- Ensures everyone is fully aware of their role. Roles and associated activities are clearly identified.
- Facilitates a discussion that can clear any confusion around responsibilities. Because this is done as a team activity, everyone has a chance to give input and ask questions.
- Serves as documentation regarding roles and responsibilities. If team members change, or there is a change in leadership, the RASCI serves as a reference document. Also, as the project moves forward through the lifecycle, team members may need to refer to it to refresh memories on the agreements/decisions.
- Promotes teamwork. Creating the RASCI is a team activity.
- Eliminates duplication of effort. Because activities and involvement are clearly documented, everyone is aware of who should be doing what.
- Ensures the correct people are involved at the right level. Because the document is created by the team, with buy-in and agreement, there’s greater chance that the right people are targeted for the right activities.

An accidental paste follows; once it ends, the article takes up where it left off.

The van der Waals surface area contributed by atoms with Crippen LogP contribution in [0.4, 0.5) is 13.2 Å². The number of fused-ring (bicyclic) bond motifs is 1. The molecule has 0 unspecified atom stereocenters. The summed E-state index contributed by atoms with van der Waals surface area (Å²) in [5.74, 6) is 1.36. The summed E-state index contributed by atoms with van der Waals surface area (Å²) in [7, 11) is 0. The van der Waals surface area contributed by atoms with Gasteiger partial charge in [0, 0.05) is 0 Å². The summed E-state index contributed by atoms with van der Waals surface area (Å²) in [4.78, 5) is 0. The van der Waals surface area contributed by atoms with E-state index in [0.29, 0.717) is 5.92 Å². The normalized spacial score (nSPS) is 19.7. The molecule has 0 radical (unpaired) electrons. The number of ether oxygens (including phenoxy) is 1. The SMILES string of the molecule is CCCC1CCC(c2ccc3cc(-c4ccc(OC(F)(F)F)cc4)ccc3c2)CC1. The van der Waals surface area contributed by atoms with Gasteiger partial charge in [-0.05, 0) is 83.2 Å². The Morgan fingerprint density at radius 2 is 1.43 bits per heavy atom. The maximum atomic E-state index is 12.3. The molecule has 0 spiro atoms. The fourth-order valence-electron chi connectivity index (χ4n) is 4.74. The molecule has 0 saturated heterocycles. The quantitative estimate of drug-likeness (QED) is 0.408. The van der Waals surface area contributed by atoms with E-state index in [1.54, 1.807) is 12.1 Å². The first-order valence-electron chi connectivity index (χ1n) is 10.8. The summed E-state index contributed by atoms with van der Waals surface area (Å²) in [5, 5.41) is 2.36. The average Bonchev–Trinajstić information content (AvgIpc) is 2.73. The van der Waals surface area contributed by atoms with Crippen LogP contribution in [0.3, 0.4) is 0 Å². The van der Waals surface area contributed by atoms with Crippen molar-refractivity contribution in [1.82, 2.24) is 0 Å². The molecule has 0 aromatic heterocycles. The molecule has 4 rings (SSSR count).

Is it RACI or RASCI? And What Does RASCI Stand For?
Whether you refer to it as RACI or RASCI, the tool is used for the same thing – to clearly indicate and communicate each project member’s role in certain activities.
The letters indicate the level of responsibility for each action included in the tool.
Here’s a breakdown of what each of the letters stands for:
R = Responsible: The person who is ultimately responsible for delivering the project and/or task successfully. There is typically one role with a participation type of “R”, although others can be delegated to assist in the work required.
A = Accountable: The person who has ultimate accountability and authority for the correct and thorough completion of the work; they are the person to whom “R” is accountable. There must be only one “A” specified for each task or deliverable.
S = Supportive: These are resources who do what some would call the “real work” on the project. They’ll help the person who has the ultimate responsibility (the “R”) really get the work done. There are usually several “S” category people on your project.
C = Consulted: Someone with whom there is two-way communication and whose input adds value and/or buy-in is essential for ultimate implementation.